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Venetian Coronation 1595 Import


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Audio CD, Import, December 23, 2002
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1. Bells
2. Intonazione Ottavo Tono
3. Canzona
4. Introit
5. Son 333
6. Toccata 1
7. Intonazione Primo Tono
8. Kyrie
9. Christe
10. Kyrie
11. Gloria
12. Collect
13. Intonazione Terzo
14. Epistle
15. Canzona
16. Gospel
17. Intonazione Settimo Tono
18. Offertory: Deus Qui Beatum Marcum
19. Preface
20. Sanctus & Benedictus
See all 29 tracks on this disc

Product Details

  • Performer: Charles Pott, Peter Harvey
  • Orchestra: Gabrieli Consort & Players
  • Conductor: Paul McCreesh
  • Composer: Giovanni Gabrieli, Andrea Gabrieli
  • Audio CD (December 23, 2002)
  • Number of Discs: 1
  • Format: Import
  • Label: Virgin Classics Limited
  • ASIN: B00000DNTZ
  • Average Customer Review: 5.0 out of 5 stars  See all reviews (10 customer reviews)
  • Amazon Best Sellers Rank: #284,229 in Music (See Top 100 in Music)

Customer Reviews

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See all 10 customer reviews
He has very sophisticated taste in music.
gratefulforsmallfavors
I had not listened much to Andrea Gabrieli before I bought this CD and I have to admit that his contributions to this CD are very powerful.
Obi
This 1989 recording for Virgin Classics is the one that made Paul McCreesh and his Gabrieli Consort and Players famous.
Leslie Richford

Most Helpful Customer Reviews

23 of 23 people found the following review helpful By Mr. R. A. Howe on February 16, 2001
Format: Audio CD
This recording presents a hypothetical reconstruction of the service of coronation of the Doge of Venice. Like all of Mr McCreesh's "reconstruction" recordings of late, the concept is thoroughly grounded in good research and sublime execution. While it may be true that the Praetorius Christmas Mass CD has more raw energy and joy, I find that the acoustic of Roskilde Cathedral tends to wash out some of the tuttis on that recording, and blur the rhythmic articulation and contrasts of sonority. Fortunately on this recording we have a perfect acoustic for the music selected. It is crisp, clear and yet resonantly rich when needed.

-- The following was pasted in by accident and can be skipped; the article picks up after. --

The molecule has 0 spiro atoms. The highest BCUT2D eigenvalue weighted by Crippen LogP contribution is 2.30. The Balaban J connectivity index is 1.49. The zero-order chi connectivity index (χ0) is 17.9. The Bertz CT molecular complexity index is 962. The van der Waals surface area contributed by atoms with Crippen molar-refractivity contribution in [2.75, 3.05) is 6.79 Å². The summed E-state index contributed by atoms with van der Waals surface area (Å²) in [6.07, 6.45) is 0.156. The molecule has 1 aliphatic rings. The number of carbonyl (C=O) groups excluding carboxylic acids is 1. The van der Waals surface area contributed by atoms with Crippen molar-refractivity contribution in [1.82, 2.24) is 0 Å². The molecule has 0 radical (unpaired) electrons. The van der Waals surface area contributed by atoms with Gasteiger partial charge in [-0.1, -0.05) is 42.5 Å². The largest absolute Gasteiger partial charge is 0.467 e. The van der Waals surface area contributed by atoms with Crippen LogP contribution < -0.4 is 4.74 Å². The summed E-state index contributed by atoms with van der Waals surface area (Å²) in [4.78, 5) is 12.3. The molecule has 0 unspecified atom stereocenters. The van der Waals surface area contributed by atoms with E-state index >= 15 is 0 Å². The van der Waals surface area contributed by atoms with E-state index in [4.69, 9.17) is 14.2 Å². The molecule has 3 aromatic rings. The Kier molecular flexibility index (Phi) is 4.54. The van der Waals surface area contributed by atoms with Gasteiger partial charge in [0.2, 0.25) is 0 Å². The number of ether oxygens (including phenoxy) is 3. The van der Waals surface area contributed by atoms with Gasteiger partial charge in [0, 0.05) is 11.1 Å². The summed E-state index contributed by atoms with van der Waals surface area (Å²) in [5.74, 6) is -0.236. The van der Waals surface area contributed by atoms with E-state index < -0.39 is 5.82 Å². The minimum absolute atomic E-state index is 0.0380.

The ceremony is presented with the appropriate gravity. Perhpas the choice of polychoral Mass-Settings by Andrea Gabrieli highlights this. They are simpler and more austere than the slightly later works of Giovanni Gabrieli. However, for the pure thrill of sonorous majesty listen to the closing (third) section of the Kyrie.
The instrumentalists are on top form, with the timbre of the sackbutts particularly well-shaped in this recording. As in the Kyrie, the vast closing motet "Omnes Gentes" features some cracking sonorities from them (especially some particularly flatulent bass notes near the end!). This track is, in my opinion, the single best performance of any piece in this repertoire comitted to record, and I have returned to it again and again with never diminishing joy - the balance of static sonority and crisply articulated rhythms, chamber-like intimacy and grandiose rhetoric, is perfectly handled by both performers and recording engineers. Like Mahler 8, only shorter I suppose.
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15 of 15 people found the following review helpful By Leslie Richford on November 5, 2004
Format: Audio CD